MINNEAPOLIS - Many gay couples in Minnesota looked south in envy when Iowa legalized same-sex marriage in 2009. But some leading gay activist groups and leaders are calling a similar effort here risky and even misguided, with some worried it could actually set back their effort.
Leaders of OutFront Minnesota, the state's most powerful gay rights group, oppose the lawsuit filed last week in Hennepin County. Democrat Scott Dibble, a gay state senator from Minneapolis, predicted its chances for success are "remote." Dale Carpenter, a University of Minnesota law professor and expert on legal issues surrounding sexual orientation, said it's likely the lawsuit would "do more harm than good."
A nearly 40-year-old Minnesota Supreme Court ruling shut down gay marriage as a possibility in Minnesota at a time when it barely even registered in most peoples' minds. Activists worry that bringing the issue back before today's right-leaning state Supreme Court could cement that precedent at a time when they think public attitudes are shifting in favor of gay marriage.
"It seems entirely possible what they'll end up doing is reaffirming and refreshing a ruling that's been fading for the last few years," said Phil Duran, OutFront's legal counsel.
OutFront and others prefer a legislative route to gay marriage in Minnesota. While that seems all but impossible under Republican Gov. Tim Pawlenty, a consistent opponent, activists say it could change quickly if Democrats win the governorship in November and keep control of both houses of the Legislature.
"I think by that route, it's going to come sooner rather than later," Dibble said.
OutFront and another local gay rights group, Project 515, have for several years directed lobbying efforts not just toward securing gay marriage but toward smaller law changes aimed at strengthening legal bonds between gay couples. Pawlenty has vetoed some of those efforts, as he did last week in shooting down a bill that granted rights to same-sex couples when one of the partners dies.
The plaintiffs said they're tired of waiting for the ideal circumstances.
"The position that we need an incremental approach is a failed approach to gaining civil rights," said Doug Benson, who along with his partner of 20 years began to plan for the lawsuit several years ago. "When you go into a negotiation asking for crumbs, what you usually end up coming away with is nothing."
It was 40 years ago that Jack Baker and Michael McConnell pursued a similar all-or-nothing approach, but at a time when modern gay civil rights was still a brand new concept born of New York City's Stonewall riot less than a year earlier. After being denied in Hennepin County, the couple obtained a Minnesota marriage license in Blue Earth County — though an official there later claimed to not know they were both men, according to a 2004 look back at the case by the Star Tribune. A Methodist minister then married then.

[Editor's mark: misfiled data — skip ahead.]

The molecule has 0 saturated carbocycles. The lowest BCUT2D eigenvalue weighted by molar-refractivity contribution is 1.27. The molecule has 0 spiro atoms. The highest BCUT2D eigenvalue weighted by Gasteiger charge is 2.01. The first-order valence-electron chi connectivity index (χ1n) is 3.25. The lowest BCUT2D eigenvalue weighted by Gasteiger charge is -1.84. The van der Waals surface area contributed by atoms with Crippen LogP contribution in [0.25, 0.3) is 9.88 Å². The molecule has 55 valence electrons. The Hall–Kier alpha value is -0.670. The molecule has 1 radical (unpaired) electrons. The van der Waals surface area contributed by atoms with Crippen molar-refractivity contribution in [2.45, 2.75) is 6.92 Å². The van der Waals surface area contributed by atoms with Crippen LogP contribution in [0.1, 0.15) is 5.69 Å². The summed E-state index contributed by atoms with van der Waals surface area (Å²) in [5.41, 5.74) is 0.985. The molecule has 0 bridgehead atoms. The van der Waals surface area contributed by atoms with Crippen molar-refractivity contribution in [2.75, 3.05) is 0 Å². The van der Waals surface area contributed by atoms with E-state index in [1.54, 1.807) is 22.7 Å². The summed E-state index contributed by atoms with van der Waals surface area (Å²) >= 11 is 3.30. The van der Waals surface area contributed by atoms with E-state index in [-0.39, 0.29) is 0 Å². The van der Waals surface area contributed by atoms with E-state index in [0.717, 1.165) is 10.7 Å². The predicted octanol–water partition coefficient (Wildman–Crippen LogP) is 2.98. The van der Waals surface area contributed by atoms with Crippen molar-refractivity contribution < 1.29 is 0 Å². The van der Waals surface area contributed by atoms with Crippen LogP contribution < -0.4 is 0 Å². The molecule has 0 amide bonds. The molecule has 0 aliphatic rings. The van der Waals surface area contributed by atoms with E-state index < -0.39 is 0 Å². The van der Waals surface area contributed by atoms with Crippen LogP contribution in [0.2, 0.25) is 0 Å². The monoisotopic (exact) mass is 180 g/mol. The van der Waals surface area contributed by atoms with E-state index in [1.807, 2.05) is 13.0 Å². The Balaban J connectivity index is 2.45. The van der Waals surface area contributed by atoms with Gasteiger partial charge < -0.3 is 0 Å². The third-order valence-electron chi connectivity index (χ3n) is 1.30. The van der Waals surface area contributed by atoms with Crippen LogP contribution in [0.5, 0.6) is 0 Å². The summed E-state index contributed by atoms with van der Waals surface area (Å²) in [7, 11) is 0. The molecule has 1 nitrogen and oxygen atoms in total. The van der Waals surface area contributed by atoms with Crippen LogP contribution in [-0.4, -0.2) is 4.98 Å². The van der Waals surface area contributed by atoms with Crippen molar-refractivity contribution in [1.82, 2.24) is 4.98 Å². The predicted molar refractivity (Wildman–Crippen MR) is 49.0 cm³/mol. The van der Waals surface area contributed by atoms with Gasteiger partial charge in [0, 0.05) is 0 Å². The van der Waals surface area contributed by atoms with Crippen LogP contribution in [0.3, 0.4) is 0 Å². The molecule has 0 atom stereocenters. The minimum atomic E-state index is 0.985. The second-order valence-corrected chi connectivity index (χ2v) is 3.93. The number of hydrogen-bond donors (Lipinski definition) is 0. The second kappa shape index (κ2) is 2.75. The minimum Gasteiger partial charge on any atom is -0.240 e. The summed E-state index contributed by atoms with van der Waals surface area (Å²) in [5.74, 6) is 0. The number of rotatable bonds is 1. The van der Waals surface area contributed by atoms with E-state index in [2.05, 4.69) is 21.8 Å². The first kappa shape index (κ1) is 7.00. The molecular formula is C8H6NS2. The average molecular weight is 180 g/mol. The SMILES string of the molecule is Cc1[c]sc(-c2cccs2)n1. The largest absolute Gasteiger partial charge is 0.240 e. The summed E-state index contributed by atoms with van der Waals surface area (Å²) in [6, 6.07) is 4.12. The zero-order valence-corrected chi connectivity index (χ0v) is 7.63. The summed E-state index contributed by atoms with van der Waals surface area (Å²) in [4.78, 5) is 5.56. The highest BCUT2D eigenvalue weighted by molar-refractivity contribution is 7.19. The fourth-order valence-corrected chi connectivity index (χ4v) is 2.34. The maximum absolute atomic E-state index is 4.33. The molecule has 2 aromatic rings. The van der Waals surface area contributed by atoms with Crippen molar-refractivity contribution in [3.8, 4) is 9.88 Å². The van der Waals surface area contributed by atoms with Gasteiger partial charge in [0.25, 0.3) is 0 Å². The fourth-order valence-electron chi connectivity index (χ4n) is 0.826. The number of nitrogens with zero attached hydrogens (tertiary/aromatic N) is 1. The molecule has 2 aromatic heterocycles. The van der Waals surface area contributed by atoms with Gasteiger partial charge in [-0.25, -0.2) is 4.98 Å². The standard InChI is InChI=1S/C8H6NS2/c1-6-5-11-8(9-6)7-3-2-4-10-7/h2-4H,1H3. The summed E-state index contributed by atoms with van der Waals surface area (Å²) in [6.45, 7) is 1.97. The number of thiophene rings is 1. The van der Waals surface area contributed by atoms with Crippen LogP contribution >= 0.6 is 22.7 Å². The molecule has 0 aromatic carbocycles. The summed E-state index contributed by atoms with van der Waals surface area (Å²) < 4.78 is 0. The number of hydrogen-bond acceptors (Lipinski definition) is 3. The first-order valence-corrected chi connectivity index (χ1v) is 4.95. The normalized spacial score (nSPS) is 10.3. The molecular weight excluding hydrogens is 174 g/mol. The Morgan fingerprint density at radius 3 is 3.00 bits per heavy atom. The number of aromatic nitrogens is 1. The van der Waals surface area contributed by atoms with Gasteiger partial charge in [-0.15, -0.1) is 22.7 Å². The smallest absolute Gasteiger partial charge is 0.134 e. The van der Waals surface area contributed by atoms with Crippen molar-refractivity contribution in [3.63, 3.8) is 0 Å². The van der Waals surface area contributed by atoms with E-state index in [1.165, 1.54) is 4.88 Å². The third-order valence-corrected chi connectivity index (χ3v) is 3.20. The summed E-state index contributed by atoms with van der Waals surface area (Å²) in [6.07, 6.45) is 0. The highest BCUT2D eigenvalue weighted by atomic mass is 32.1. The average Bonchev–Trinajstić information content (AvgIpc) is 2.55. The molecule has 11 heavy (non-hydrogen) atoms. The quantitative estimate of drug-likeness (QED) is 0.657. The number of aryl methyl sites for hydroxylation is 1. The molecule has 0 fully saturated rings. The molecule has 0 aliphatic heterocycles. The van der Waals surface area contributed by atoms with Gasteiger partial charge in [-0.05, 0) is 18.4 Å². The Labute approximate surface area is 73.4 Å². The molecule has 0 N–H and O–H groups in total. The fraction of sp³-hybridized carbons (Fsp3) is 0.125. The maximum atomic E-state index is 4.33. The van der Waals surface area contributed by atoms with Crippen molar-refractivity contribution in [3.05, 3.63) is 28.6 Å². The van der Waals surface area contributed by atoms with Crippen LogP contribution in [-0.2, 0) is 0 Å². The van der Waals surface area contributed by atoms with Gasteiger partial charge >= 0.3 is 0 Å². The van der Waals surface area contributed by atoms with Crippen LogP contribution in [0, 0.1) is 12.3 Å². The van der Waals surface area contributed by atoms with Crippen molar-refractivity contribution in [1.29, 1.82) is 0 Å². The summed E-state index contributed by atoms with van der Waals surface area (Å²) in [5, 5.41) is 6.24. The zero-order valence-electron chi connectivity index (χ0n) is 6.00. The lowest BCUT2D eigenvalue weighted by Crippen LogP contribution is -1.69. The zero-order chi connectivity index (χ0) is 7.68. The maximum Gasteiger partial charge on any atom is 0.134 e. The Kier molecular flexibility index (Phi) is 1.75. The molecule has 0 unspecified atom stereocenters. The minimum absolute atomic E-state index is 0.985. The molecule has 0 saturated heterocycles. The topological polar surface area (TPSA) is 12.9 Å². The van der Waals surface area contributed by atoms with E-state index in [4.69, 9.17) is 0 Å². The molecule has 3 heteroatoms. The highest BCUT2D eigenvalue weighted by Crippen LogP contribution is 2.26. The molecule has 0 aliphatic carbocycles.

But a few weeks later, the state Supreme Court ruled the marriage invalid, saying Minnesota law prohibited marriage between two people of the same sex. In 1997, the Minnesota Legislature toughened that stance further by banning same-sex marriage.
Around the same time, Baker became the first openly gay student body president at the University of Minnesota. The couple had a brief spell of national celebrity, appearing on "Donahue" and on the cover of Look magazine.
The two men still live in Minneapolis. Reached last week by phone, Baker declined to be interviewed.
Duran, the OutFront lawyer, praised Baker and McConnell for "amazing foresight" and said he believes the arguments they pioneered will ultimately win the day. At the same time, he said the Baker v. Nelson decision has "weighed around our necks like a millstone for 40 years. It slowed down progress, and I know there are lawyers in town who are still disappointed they took their case to the courts."
Pawlenty appointed a majority of the current members of the state Supreme Court, and the court appears likely to move further right with his appointment last week of David Stras, a University of Minnesota law professor who once clerked for U.S. Supreme Court Justice Clarence Thomas and held membership in the conservative Federalist Society.
Given that appointment, Dibble said, "I think their prospect for success became even more remote a day after they filed their lawsuit."
Law professor Carpenter said if the lawsuit fails, it could give legislators cover to avoid moving forward on gay marriage rights. He said he's also worried it would give new ammunition to conservative groups that want to renew their push for a state constitutional ban on gay marriage that's been dormant since 2005.
Peter Nickitas, the attorney for the plaintiffs, said they are not swayed by pleas for pragmatism. He said many landmark civil rights decisions by state and federal courts of the last century were initially given small chance for success.
"If everyone waited for all the big shots to grant their blessing, nothing would ever get done that was worthwhile," Nickitas said.